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5 Poetry Collections For 21st-Century Dating

Dating in the 21st century is no easy feat, as love, sex, intimacy, and more become increasingly complex. As technology becomes a larger part of our social lives, connection is closer than ever—yet so far away. To unpack the fraught nature of dating in the modern age, we’ve selected five poignant poetry collections on 21st-century dating. 


A Boy in the City by S. Yarberry


In S. Yarberry’s vivid debut collection, intimacy and the cosmopolitan collide. With playful allusions to Greek myths and fables, gender, desire, and the glamour of the fast life come under fire. 


But of course, there is a movement—

cum and fog—

revolution without beginning. How does one achieve eternal bliss? By saying: Mr. Mr. in the plainest of language. I occur. A cat meows. I want the heart of a tree when it has been raining. I want a stupendous smugness, and the self— as gentle as concern— to dispense its terrible truth. 


A Hundred Lovers: Poems by Richie Hofmann


Sublime, steamy, and frank, A Hundred Lovers: Poems analyzes intimacy through a modern lens and against the backdrop of classical painting, sculpture, and music. With a sense of modernity and history, Richie Hoffman raises ever-relevant questions about monogamy and desire. 


No tourists.

Water turning a mill wheel, 

serving nothing but artifice. 

I am a servant

to order and erotic love. 

Soon to be


You take a picture

of me by a trellis

both of us failing

at the vernacular style. 

In the Temple of God


God I Feel Modern Tonight by Catherine Cohen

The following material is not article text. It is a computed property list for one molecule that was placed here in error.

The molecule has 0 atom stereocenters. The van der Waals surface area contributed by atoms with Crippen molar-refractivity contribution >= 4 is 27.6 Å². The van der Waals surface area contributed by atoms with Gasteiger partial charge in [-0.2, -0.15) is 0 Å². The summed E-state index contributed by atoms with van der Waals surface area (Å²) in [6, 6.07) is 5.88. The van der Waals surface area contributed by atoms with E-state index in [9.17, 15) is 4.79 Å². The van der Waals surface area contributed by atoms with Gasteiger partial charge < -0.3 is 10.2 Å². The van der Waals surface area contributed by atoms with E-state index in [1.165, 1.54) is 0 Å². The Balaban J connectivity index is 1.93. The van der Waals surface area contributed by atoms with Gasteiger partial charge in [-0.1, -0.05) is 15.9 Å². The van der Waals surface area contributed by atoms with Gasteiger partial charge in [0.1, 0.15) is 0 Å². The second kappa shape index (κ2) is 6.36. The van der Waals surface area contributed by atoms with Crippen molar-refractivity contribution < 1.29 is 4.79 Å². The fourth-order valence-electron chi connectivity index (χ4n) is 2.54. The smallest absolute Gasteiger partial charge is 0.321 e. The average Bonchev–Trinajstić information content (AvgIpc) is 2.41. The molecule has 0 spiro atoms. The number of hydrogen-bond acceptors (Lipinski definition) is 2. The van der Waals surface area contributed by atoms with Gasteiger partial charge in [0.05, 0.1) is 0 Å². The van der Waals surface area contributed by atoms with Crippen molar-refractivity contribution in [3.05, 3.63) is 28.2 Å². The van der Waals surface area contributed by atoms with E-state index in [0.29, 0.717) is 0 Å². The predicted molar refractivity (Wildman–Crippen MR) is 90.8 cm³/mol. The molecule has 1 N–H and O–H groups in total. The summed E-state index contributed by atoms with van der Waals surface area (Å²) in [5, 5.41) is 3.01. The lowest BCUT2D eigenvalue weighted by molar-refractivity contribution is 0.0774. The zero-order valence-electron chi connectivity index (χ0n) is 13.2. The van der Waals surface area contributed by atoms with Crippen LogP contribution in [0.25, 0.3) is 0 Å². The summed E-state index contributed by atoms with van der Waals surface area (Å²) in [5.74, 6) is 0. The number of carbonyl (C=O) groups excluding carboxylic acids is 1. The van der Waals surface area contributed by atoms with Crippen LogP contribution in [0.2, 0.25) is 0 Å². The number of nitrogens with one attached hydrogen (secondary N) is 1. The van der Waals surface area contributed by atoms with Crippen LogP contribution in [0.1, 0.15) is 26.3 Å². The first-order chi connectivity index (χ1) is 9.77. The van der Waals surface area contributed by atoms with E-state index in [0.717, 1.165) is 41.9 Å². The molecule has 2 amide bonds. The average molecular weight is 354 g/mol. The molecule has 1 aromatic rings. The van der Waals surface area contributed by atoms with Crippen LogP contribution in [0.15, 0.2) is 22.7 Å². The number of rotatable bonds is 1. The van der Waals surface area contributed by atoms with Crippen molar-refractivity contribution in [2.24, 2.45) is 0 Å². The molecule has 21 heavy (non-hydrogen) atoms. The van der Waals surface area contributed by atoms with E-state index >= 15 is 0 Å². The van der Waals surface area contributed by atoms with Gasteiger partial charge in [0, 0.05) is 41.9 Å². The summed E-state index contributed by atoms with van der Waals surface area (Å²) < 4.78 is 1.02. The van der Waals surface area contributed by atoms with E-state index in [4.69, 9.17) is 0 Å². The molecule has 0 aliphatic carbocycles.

Quippy and captivating, God I Feel Modern Tonight takes on themes of heartbreak, sex, self-care, and love with a uniquely millennial sense of humor. In her debut collection, comedian-turned-poet Catherine Cohen becomes the larger-than-life best friend we never knew we were missing. 


in L.A. we got naked and swam in the ocean

we ate cured meats and carrots

& sat in the back of a red pickup truck

like we were in a film where two old friends fight

& wrestle their way into a hug

heave-sobbing as the dust settles

I want to be famous for being the first person

who never feels bad again


In Real Life by Leticia Sala


Love, infatuation, language, and technology fall under the microscope in this bilingual novel-in-verse. In Real Life tells the story of a young woman in Barcelona who forges an online romance with someone in New York City. At once contemporary and universal, this beautifully crafted collection expresses love, loss, grief, and self-reflection. 


I never thought the word ‘typing’

could wax so luminous.

While waiting while holding on, I imagine

the millions of words

you might write for me,

unready as I am

to accept

the single word

with which you finally



Useful Junk by Erika Meitner


Poet Erika Meitner’s sixth collection, Useful Junk, harnesses the power of observation to explore memory, desire, and the body. In a world of strip malls, supermarkets, and subway platforms, Meitner finds the daily intimacies that make up our embodied experience and drive our desire. 


The Woman across the aisle from me

reading The Celestine Prophecy has a 

tattoo on her foot in Latin but I can’t

make out the exact phrase as I am not

magic or wearing my glasses. Before

boarding, I ate a sausage biscuit in a 

plastic clamshell at a table where

we were all plugged in to a greater

current, charging our appendages.